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Children and Physical Growth

By: Beth Morrisey MLIS - Updated: 16 Nov 2015 | comments*Discuss
 
Physical Growth physical Safety height

The first thing that springs to most parents’ minds when they hear the phrase “physical growth” used in the context of child development is height. Height or how tall a child grows to be, can easily be measured and compared and while this makes it something of an easy indicator of growth, it is by no means the only facet of physical growth in children. In addition to height, the development of gross motor skills, fine motor skills and coordination are all important indicators of physical growth. Without these developments children remain unable to explore and understand the outside world. Fortunately there is much that parents can do to help encourage their children’s physical growth.

Facets of Physical Growth
When children are born they are well equipped to explore the world via their five senses. By touching, tasting, hearing, seeing and smelling the world around them they come to understand patterns and themes that they eventually assemble into meanings and understanding. Piaget described infancy as the sensorimotor stage of development as he understood that babies, and then toddlers, moved to explore the world around them with their senses. In order to do so, children must develop the physical skills required to more fully interact with their environments. These skills are all facets of physical growth, including:
  • Gross motor skills – the development of large muscles and large muscle movements such as rolling, scooting, crawling, and walking. These are usually the first skills that babies and toddlers master.

  • Fine motor skills – the development of the smaller muscles in the hands and feet which allow for tasks such as grasping, cutting, buttoning and writing. Children often do not develop fine motor skills until well into the toddler or early school years, and some experts believe that boys lag a little behind girls in this area.

  • Coordination – the development of a sense of balance as well as the ability to put together multiple physical activities for actions such as twisting, catching, reaching and eating. Again, the development of coordination and balance will differ in each child.
Encouraging Physical Growth
There is much that parents can do to encourage physical growth in their children, and most of it involves enjoyable games and activities. For example, parents can:
  • Provide babies with the room to roll around and begin to crawl.
  • Provide safe equipment on which babies can learn to pull themselves up.
  • Supply safe toys that babies can grasp and manipulate.
  • Supply older children with soft objects that they can kick and throw.
  • Encourage older children to shape clay and draw pictures.
  • Encourage older children to crumple or tear paper.
  • Supervise older children while they use scissors in their crafts.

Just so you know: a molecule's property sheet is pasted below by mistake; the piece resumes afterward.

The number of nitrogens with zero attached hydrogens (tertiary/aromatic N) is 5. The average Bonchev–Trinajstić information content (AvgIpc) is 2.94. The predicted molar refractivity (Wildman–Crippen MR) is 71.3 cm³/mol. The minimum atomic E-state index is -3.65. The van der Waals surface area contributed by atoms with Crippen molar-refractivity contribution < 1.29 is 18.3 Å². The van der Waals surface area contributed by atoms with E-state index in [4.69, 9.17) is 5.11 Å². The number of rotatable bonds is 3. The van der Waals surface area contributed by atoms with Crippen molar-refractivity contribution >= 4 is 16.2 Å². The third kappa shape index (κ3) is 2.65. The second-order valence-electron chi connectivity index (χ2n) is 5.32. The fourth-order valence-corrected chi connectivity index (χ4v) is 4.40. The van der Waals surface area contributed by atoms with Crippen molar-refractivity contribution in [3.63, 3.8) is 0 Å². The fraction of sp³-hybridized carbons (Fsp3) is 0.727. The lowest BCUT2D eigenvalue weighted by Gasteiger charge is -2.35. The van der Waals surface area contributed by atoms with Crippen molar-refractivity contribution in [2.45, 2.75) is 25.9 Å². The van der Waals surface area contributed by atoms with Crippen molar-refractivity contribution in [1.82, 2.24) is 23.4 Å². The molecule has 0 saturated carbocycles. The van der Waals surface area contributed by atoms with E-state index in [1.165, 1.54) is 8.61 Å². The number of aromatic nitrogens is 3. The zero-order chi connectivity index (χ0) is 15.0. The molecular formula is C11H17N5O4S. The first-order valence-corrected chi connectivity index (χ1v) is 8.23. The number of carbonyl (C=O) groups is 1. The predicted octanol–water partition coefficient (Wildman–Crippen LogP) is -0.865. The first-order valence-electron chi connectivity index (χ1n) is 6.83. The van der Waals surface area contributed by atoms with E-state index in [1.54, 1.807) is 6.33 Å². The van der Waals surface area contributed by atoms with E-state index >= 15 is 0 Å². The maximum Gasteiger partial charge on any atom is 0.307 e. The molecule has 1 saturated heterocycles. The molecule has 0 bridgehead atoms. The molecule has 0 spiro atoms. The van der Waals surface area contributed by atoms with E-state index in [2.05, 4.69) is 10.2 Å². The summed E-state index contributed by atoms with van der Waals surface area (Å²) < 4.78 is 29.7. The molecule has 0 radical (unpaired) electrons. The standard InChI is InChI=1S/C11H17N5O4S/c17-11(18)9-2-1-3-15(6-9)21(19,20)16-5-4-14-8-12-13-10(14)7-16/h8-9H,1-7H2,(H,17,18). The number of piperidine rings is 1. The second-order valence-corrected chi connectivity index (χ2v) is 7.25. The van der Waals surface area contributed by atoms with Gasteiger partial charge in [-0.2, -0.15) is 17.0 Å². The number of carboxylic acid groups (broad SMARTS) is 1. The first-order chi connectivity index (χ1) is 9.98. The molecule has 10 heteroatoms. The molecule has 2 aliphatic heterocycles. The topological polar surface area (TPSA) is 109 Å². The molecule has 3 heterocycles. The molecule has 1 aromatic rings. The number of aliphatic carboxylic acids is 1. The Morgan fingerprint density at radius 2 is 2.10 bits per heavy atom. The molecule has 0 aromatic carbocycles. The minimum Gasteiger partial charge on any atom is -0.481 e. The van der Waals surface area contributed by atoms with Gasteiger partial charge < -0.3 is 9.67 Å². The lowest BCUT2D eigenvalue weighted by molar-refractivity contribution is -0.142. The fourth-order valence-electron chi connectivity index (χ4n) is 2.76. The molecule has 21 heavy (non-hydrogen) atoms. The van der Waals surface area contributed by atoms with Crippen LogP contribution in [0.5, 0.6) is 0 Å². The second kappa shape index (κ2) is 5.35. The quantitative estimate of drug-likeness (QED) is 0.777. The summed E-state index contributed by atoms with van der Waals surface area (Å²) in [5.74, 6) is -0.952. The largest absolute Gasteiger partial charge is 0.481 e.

• Supervise older children while they use kids’ knives and forks with their meals.
  • Support older children as they dress themselves, including buttoning, zipping and tying.
A Few Safety Precautions
As children develop their skills and explore their surroundings, a few cuts and bruises are most likely inevitable. Though you can’t wrap your children in cotton wool there is much that parents can do to make sure that their children stay healthy as they develop, including:
  • Feeding them a nutritious diet full of vitamins and minerals.
  • Encouraging them to drink water to stay hydrated and milk for strong bones.
  • Limiting fatty, sugary or salty snacks and meals that work against natural health.
  • Safety-proofing the home when children learn to crawl and walk so that there are no unnecessary bumps or falls.
  • Washing favourite toys or clothes that routinely make their way into a child’s mouth.
  • Keeping chemicals and medicines out of reach of interested grasps.
  • Lifting children onto equipment or furniture that is only as high as they could have lifted themselves.
  • Supervising children at all times when they are near open water or taps.
  • Taking children for jabs and immunisations on schedule.
  • Consulting with the family GP if they are concerned about their children’s physical development.
“Physical growth” is a catch-all phrase that includes many aspects such as height, gross motor skills, fine motors skills, coordination and balance. There is much that parents can do to encourage their children’s physical growth, but they should never push a child or make him/her feel inadequate if they cannot complete a particular task. Each child will develop in a unique manner, and if parents are concerned about a child’s physical growth then consulting with a GP is recommended. Otherwise, engage with your child and enjoy this time of magical discovery and growth.

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